Sofia Lamb is a curious case in that she probably did not begin as this, being originally driven by her altruistic goals (though arguably, she was enamored with the concept rather than the people themselves), but by the time of the game, she became a Totalitarian Utilitarian obsessed with removing individuality and curing humanity's genetic fatalism.
The Reapers of the Mass Effect series turn out to be this. Yes, they come in every 50,000 years and eradicate all the technologically advanced species and convert them into raw material for a new Reaper... but they do it so the galaxy won't descend into an endless war of organics vs. synthetics, and besides, the civilizations they harvest live on within the minds of the Reapers. Thus, they rationalize genocide as being part of the "greater good", and ultimately what's best for everyone.
The Rannoch Reaper:"YOU REPRESENT CHAOS, WE REPRESENT ORDER. EVERY ORGANIC CIVILIZATION MUST BE HARVESTED IN ORDER TO BRING ORDER TO CHAOS. IT IS INEVITABLE. WITHOUT OUR INTERVENTION, ORGANICS ARE DOOMED.. WE ARE YOUR SALVATION."
Priest Kirei Kotomine from Fate/stay night. His religious beliefs and personal circumstances make him state firmly that there's no sin in an unborn baby and everyone has the right to be born. He is willing to put his life on the line and sacrifice everything without blinking an eye to witness certain baby's birth. What makes it a case of Blue and Orange Morality is that he will literally sacrifice everything, including humanity, for "the baby" that is an omnicidalSealed Evil in a Can.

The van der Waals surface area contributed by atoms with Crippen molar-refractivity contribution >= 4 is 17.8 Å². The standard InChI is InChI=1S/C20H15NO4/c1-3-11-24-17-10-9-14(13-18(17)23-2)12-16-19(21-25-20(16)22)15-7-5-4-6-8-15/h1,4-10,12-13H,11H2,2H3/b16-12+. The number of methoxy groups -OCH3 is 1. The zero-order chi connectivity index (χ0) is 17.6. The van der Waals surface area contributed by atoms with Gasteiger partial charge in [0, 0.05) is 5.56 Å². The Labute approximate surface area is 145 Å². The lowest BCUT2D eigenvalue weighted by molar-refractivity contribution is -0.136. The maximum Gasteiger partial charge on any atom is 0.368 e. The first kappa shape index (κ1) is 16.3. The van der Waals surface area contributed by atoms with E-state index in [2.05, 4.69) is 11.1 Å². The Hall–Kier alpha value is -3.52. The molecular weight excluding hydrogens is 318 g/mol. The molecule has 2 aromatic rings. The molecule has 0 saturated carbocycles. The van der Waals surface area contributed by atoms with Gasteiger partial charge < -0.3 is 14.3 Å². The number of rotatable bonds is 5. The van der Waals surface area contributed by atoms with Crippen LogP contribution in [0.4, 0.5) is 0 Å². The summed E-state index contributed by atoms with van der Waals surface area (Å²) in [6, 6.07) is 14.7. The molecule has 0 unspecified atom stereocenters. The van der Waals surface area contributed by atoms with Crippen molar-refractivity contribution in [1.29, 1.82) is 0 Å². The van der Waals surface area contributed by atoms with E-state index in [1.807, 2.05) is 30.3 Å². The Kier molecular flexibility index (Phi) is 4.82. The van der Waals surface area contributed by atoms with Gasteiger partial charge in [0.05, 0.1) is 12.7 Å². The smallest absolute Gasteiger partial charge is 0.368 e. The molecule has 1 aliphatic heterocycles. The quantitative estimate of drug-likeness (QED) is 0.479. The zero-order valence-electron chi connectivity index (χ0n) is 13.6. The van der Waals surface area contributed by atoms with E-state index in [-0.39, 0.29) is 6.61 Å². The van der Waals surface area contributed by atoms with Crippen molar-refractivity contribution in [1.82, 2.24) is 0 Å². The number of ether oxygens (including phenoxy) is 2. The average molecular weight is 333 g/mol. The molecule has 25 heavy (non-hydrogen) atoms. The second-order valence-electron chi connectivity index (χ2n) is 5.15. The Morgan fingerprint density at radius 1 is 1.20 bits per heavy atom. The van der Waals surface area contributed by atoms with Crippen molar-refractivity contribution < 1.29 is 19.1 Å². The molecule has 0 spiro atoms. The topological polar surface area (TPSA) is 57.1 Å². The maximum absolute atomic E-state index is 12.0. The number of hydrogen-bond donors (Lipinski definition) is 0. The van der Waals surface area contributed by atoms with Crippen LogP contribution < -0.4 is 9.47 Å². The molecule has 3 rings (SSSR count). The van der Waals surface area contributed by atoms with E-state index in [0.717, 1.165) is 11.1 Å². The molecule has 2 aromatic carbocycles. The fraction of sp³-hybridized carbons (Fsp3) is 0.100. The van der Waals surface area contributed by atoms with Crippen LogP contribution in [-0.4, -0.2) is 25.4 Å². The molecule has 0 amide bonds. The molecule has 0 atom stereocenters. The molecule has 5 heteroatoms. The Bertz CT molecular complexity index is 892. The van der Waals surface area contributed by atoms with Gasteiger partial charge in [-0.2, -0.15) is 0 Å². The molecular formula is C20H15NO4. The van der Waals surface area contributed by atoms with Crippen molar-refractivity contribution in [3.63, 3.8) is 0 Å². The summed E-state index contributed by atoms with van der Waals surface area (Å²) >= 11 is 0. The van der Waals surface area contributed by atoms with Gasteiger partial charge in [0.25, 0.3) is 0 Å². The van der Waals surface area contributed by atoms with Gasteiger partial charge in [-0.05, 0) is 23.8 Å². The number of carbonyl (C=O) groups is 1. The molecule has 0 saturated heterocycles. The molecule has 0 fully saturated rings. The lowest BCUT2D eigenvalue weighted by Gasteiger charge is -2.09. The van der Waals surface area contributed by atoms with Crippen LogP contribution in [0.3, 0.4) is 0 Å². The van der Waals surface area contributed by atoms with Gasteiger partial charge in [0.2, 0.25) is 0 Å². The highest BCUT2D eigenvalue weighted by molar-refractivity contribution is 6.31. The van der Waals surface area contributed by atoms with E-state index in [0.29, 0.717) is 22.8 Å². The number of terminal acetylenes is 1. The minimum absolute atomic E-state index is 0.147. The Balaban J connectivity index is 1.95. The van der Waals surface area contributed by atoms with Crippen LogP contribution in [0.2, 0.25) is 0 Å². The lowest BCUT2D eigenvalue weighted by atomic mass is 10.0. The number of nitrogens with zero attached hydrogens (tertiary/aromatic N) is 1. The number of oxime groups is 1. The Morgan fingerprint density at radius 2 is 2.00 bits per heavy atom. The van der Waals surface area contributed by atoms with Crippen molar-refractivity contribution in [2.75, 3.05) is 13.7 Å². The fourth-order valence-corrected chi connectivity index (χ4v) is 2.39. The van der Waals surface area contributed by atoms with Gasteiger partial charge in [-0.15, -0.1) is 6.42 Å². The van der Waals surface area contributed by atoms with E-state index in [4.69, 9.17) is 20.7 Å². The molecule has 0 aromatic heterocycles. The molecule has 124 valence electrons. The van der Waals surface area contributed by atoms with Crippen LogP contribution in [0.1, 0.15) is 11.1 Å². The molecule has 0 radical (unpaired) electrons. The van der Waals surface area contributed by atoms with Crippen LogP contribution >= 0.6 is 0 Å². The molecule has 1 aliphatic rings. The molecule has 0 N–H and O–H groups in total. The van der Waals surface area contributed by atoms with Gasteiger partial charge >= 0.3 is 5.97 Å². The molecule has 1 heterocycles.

Kore from Goblins. He does sincerely believe he is doing the right thing by mercilessly slaughtering everyone that has been in contact with "evil races", even children of his own species that were with said "evil races". His utter conviction that he is doing good is probably what allows him to keep his paladin powers. This is either due to a houserule that lets paladins be this without falling, or just Herbert the Gamemaster being out of it or sadistic. Or both.
Batman: The Animated Series: Temple Fugate, aka the Clock King—he was a productive member of society with his own efficiency company, but was also a Bad Boss with No Social Skills and Lack of Empathy who ends up becoming a villain. Fugate doesn't seem to realize why his Lack of Empathy plays against him; In his introductory episode, he knows he will lose an important appeal for his company, but it's sincerely unaware why nobody seems to like him.